1. ‘Ally’

A term used to indicate the stylishness of a person or piece of gear on the battlefield. Special forces personnel are automatically considered allies.

2. ‘Threaders’

Angry or fed up.

3. ‘Hoofing’ 

Excellent.

4. ‘Gleaming’

To use language that emphasizes quality and favorability. Highly regarded by the Guards Division. Something that “gleams” is probably worthwhile.

5. ‘Dhobi Dust’

The powder is the slang name for laundry detergent in the military. Since British troops were stationed in India, the term ‘dobi,’ which means ‘washing’ or ‘laundry,’ has been in common use.

6. ‘Egg Banjo.’

The name for a fried egg sandwich comes from the fact that the diner, using their free hand, must raise the sandwich to around ear level before they can’strum’ the egg from their shirt.

7. ‘Gash’

A term used in the Navy, Army, and Royal Air Force for garbage or trash, especially food packaging.

8. ‘Gen’

Alternative term for real: For what it’s worth, what’s the gen? What’s the real word on the street?

9, ‘Jack’

Workshy or selfish person. For example, ‘He’s Jack as f***.’

10. ‘KFS’

Knife, fork, and spoon.

11. ‘Beasted’ 

Drills, fast marching, or extended running may be employed as a punishment because of the wear and tear it places on the body.

12. ‘Civi, civy or civvy.’

Slang for civilians – a public member that doesn’t serve within the Armed Forces.

13. ‘Crow’

Recruits, inexperienced soldiers, or Combat Recruits of War is a disparaging epithet originating from World War I. Recruits in a regiment are granted the rank of private.

14. ‘Buckshee’

“I merely have a buckshee pair of boots” is slang, meaning a spare piece of equipment, something simple or free.

15. ‘Daysack’

A compact backpack with enough food, water, and other necessities to last an individual for a few days. The question of whether or not a daysack can be used overnight remains, though.

16. ‘Crap hat.’

A disparaging word used by members of the Parachute Regiment to refer to individuals who belong to other regiments or units.

17. ‘Dit’

(Army/Navy) a narrative, typically one that is overblown.

18. ‘Doss Bag.’

(Royal Marines/Army) Sleeping bag.

19. ‘Oggin’

(Royal Navy/Marine Corps) water. In the “Oggin,” which means at sea or in water.

20. ‘Pull up a sandbag.’

(Army) To tell a story, usually a story about war that isn’t true.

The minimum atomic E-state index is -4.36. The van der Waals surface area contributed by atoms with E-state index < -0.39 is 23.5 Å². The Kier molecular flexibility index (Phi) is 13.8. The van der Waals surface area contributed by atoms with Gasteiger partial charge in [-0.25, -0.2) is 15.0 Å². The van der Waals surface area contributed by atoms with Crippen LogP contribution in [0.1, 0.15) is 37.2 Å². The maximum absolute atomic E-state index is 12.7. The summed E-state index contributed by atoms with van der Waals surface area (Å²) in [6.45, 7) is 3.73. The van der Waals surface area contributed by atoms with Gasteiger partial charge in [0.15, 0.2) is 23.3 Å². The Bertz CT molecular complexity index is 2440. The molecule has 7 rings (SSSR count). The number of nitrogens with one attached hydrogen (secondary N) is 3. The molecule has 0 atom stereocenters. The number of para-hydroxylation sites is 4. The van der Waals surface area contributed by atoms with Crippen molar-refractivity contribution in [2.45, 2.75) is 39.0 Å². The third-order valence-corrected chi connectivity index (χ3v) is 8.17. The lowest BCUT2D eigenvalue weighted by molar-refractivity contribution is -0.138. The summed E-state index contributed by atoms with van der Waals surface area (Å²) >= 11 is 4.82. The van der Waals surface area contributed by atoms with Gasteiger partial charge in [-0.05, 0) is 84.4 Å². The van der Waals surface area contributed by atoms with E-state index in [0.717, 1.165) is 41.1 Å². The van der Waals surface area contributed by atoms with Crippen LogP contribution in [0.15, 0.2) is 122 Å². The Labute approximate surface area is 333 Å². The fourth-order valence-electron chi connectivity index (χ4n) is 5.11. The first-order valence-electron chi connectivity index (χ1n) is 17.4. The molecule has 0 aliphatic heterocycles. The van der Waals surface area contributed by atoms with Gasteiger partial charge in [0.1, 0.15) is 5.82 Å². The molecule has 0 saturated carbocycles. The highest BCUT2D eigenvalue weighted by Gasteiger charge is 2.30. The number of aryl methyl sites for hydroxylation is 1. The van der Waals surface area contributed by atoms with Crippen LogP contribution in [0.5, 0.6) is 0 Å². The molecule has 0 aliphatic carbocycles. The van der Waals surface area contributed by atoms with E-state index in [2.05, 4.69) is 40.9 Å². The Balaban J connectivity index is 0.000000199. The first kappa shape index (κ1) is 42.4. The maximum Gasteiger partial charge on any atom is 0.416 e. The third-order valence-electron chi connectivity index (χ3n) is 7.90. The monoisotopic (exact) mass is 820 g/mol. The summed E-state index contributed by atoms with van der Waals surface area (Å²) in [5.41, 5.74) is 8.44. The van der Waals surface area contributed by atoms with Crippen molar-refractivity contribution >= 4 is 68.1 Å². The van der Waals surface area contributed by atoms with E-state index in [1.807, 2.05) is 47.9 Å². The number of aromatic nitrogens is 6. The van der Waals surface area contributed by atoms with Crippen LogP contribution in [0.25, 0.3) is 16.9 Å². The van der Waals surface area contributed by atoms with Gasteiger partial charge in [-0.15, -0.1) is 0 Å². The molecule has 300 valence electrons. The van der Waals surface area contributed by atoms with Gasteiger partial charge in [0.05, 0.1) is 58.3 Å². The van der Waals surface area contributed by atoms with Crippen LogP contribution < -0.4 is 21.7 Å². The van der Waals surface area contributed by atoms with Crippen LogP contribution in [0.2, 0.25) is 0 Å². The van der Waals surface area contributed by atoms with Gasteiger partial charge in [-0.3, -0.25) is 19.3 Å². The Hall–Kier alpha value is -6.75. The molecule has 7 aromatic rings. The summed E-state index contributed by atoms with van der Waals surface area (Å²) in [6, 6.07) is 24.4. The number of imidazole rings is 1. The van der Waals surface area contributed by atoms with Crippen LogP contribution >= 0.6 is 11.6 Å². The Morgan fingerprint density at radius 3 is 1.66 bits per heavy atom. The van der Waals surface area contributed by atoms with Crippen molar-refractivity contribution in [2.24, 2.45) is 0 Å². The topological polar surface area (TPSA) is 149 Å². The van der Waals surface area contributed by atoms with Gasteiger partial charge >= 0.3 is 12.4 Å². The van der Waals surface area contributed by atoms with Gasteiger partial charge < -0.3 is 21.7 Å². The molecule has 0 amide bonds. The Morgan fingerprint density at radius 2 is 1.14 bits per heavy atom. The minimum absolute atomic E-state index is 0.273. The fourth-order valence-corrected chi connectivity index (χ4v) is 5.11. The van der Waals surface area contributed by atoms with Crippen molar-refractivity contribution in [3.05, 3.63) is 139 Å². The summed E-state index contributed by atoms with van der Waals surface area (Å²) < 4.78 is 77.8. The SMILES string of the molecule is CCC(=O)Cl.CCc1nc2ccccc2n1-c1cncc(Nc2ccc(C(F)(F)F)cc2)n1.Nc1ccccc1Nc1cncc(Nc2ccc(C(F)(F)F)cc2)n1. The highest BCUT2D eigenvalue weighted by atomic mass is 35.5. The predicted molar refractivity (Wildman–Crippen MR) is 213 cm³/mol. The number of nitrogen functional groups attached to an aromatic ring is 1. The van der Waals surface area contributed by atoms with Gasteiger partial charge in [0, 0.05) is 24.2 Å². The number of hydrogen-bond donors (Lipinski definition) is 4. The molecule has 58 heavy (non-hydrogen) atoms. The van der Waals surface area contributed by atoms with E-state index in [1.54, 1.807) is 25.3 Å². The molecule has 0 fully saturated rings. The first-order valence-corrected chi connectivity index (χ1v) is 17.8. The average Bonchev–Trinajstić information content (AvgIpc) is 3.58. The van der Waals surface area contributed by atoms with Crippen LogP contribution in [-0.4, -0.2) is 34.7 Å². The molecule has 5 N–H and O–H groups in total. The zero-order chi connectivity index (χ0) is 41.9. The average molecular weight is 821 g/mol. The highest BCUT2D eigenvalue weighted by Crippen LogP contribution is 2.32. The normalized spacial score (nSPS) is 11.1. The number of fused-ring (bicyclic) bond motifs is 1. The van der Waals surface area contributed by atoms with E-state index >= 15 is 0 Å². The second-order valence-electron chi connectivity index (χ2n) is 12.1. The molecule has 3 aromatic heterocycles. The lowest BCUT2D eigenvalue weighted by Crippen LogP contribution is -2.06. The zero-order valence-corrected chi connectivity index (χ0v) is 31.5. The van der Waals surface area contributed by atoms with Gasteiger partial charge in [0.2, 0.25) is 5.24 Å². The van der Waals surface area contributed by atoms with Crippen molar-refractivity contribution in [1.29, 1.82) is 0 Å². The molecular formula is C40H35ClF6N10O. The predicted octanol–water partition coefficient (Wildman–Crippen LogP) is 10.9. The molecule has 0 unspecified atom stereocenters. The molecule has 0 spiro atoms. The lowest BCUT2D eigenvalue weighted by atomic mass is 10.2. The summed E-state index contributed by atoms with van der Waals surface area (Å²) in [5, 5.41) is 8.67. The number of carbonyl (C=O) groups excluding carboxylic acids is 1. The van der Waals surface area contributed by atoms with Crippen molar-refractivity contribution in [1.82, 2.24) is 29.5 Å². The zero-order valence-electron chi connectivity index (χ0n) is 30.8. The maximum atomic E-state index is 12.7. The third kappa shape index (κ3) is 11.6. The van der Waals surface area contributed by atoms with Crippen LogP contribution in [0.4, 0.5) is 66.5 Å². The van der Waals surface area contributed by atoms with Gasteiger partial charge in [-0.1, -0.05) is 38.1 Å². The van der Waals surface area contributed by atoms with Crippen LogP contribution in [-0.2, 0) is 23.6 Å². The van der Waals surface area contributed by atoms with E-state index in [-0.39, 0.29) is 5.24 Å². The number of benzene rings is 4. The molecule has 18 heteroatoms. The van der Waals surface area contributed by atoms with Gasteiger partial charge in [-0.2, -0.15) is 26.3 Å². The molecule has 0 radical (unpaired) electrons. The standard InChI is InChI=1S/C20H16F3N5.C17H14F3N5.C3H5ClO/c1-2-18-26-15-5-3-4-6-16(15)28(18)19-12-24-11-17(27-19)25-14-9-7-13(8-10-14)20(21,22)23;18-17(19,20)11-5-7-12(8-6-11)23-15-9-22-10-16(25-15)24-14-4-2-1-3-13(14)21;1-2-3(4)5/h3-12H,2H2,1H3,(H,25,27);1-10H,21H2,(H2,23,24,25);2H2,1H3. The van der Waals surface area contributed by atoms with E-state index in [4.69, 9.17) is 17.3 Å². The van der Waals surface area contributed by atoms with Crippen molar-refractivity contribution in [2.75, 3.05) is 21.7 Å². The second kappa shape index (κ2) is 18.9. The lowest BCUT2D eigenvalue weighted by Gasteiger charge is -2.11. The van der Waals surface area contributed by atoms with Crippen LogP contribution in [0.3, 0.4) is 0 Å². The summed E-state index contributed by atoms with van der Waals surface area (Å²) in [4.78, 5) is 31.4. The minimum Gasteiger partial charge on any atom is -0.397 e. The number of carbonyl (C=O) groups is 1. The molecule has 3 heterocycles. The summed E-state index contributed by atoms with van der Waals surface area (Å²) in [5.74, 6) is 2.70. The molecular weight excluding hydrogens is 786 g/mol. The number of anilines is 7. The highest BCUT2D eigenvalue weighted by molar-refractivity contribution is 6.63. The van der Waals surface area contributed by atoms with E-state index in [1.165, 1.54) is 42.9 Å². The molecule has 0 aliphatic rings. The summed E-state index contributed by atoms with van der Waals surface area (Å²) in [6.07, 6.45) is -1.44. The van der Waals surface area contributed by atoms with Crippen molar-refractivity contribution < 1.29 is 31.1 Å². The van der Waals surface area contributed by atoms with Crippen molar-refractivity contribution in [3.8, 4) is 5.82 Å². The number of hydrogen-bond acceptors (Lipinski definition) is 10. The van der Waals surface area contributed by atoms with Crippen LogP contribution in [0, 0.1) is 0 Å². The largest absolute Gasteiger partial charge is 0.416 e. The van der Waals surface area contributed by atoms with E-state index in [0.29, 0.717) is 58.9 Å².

21. ‘Green time machine.’

A sleeping bag

22. ‘Readers’

Word meaning hot or warm. For example – ‘I’m redders today. I need to go cool down.’

23. ‘Walt or Walter Mitty’

A person who makes up stories about their time in the military or a civilian who acts like they were in the military.

24. ‘Badmin’ 

Word is for someone who is bad at running a business or keeping things organized.

25. ‘End Ex.’

Every soldier’s favorite word, meaning the exercise or event is over, and they can shower for the first time in weeks.

26. ‘Scoff’

Army slang for food. For example – ‘I’m starving. Let’s go get some scoff.’

27. ‘Cookhouse’

The canteen where the Army goes to eat.

28. ‘Scran’

(Royal Navy and Royal Marines) Slang for food. ‘I’m starving; let’s go get some scran.’

29. ‘Galley’

A canteen on a ship where the Royal Navy eats.

30. ‘Stag’

Guard duty

31. ‘NAAFI’

The NAFI is an abbreviation for the Navy, Army, and Air Force Institute, a store where personnel of the armed forces can buy treats, chips, and beverages like soda and coffee. For instance, “let’s take a NAAFI break.”

32. ‘Scale A Parade.’

A parade or gathering that everyone in the regiment who is available must go to at a certain time and date, with no exceptions.

33. ‘Chin-strapped’

Meaning very tired or lack of sleep.

34. ‘Bone’

“Bone” is a word for something that doesn’t do anything. “This is bone,” for example. What a waste of time for everyone.

35. ‘You’re in your own time now.’

This is the nice way to say, “You can’t leave until this is done,” or “I don’t care if you have partners to go home to.”

36. ‘TAB’

Forced march is an Army term for carrying a heavy pack over a long distance. It stands for “Tactical Advance to Battle,” and it usually ends in a battle or training.

37. ‘Yomp’

A long, burdened march that is done against one’s will. Royal Marines use this word.

38. ‘Hanging out.’

Having a hard time. “I’m hanging out after the yomp/TAB,” for example.

39. ‘Recce’

Reconnaissance. “Let’s go check out that pub and see what it’s like,” for example.

40. ‘Marking time.’

One example of an unpleasant drill movement is when a person stays in one place while bouncing their legs back and forth. It may also signify that you or your career are stagnating.